, 1995 and Stewart, 1995). Furthermore, in developing patient-centred care, clinicians are advised to attend not only to the disease, but to the patient’s experience of symptoms, the impact of the condition and what really matters for the patient (Pollock, 2001 and Walseth et al., 2011). It is imperative that healthcare professionals consider their communication skills right from the outset, as it is reported to take only 39 ms for a first impression to be made (Bar
et al., 2006) and ‘many encounters’ to change (Tongue, 2007). The early stages of the clinical encounter are also when patients present their problems to the clinician. LGK-974 nmr Heritage and Robinson (2006) introduced the term ‘problem presentation’
to describe the stage at which patients disclose information about their symptoms to the clinician. This important component is reported to be the only time in a medical encounter that patients are given the opportunity to describe their condition in their own words and address their selleck compound own personal agenda (Heritage and Robinson, 2006). When patients are given the opportunity to participate, they are more likely to work alongside the healthcare professional and have increased satisfaction with the outcome (Glueckauf, 1993 and Payton et al., 1998), with both parties sharing knowledge and power (Edwards et al., 2004). However, research has also highlighted that clinicians’ communication, and in particular, how they phrase their questions about the ‘problem presentation’, can affect patient ‘satisfaction’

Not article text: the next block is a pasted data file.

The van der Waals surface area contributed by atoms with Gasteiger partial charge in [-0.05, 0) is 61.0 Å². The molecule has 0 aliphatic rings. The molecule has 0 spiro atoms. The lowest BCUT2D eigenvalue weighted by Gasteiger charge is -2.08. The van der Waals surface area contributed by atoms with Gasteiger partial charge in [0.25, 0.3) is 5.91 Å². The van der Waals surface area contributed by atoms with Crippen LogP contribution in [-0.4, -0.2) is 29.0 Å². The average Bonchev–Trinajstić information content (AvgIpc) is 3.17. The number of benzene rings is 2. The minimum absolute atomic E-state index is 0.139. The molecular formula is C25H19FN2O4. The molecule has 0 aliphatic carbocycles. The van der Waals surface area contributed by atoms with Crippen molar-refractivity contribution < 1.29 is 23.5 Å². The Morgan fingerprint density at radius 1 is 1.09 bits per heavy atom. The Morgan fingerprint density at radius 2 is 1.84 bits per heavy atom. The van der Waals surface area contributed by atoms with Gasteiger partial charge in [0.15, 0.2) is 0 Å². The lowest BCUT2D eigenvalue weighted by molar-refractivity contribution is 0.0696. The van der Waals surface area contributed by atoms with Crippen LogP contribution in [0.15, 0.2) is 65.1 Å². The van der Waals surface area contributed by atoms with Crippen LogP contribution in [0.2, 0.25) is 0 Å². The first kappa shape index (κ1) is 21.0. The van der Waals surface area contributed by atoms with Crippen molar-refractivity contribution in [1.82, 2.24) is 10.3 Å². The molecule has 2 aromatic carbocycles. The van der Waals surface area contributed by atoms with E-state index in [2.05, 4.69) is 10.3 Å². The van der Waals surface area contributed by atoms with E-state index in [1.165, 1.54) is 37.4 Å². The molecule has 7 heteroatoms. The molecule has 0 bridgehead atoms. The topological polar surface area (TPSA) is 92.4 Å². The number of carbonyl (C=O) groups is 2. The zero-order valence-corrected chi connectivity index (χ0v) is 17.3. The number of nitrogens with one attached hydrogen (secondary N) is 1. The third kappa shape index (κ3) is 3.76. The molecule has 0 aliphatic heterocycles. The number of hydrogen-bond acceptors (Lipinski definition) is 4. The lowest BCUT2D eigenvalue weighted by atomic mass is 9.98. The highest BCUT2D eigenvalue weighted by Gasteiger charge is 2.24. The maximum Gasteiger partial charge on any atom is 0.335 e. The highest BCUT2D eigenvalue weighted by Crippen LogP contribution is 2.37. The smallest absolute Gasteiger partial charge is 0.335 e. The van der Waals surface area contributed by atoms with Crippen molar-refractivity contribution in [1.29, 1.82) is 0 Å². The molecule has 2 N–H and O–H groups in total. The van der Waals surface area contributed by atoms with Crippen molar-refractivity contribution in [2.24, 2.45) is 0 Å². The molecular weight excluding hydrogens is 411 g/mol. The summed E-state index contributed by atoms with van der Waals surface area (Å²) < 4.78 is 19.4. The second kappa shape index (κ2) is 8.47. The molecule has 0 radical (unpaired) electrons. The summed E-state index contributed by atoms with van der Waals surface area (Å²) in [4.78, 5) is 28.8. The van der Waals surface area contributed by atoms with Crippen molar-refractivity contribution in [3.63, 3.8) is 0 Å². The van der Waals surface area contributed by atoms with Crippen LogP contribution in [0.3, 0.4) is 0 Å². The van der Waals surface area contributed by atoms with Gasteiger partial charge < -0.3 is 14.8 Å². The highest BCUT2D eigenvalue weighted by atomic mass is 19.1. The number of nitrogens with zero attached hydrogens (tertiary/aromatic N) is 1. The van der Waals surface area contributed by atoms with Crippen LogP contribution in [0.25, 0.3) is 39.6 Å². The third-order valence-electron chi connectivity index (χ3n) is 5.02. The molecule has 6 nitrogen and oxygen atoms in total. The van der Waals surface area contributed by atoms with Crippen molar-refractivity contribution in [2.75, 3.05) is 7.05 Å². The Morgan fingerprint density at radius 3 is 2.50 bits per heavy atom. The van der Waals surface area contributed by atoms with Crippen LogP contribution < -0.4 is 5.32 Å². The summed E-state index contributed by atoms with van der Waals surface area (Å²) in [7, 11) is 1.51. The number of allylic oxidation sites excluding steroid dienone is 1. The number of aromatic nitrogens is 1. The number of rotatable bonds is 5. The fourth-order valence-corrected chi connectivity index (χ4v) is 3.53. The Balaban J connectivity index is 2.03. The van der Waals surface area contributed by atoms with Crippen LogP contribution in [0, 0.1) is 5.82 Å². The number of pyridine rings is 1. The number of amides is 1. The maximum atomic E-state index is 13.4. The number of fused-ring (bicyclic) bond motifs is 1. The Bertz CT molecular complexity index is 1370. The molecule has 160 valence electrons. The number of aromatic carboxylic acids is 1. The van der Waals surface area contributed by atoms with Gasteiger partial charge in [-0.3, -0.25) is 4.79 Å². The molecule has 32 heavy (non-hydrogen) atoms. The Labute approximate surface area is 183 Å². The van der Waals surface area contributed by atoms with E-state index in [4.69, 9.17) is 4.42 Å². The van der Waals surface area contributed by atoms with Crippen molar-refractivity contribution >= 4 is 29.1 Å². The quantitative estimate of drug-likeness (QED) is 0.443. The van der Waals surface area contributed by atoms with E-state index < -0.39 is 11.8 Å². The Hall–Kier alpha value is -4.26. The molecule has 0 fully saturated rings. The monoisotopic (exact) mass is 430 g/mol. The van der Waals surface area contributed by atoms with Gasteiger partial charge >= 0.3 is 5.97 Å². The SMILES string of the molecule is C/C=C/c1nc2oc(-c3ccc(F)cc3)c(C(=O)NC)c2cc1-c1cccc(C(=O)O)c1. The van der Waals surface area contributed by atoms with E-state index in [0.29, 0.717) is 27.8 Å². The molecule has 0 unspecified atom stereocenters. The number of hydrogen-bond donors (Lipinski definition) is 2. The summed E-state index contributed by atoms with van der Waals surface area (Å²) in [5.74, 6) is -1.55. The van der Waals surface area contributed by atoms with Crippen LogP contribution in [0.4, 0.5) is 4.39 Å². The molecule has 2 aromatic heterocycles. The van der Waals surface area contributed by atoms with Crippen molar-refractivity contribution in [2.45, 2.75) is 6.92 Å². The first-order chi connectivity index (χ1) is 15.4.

(Heritage and Robinson, 2006 and Robinson and Heritage, 2006) as well as adherence to treatment (Zolnierek and Dimatteo, 2009). Therefore, the clinician’s communication skills are vital in establishing a good interpersonal relationship with patients, creating a welcoming environment, and enabling patients to freely express their issues. To date, research into how clinicians “should” open their clinical encounters is at an early stage of development very and predominantly focuses on physicians working in primary care settings (Heritage and Robinson, 2006 and Robinson and Heritage, 2006). These studies explored opening encounters using video-recorded data; however it has been reported that a camera can alter the natural flow of communication between clinicians and patients (Roberts and Bucksey, 2007). Furthermore, it is unknown how well the findings from medical encounters translate to clinical encounters involving other healthcare professions. Within physiotherapy, communication studies have tended to focus on, interactions and relationships, the content of encounters and the impact upon outcome (Roberts et al., 2013), with none specifically addressing the issue of opening clinical encounters.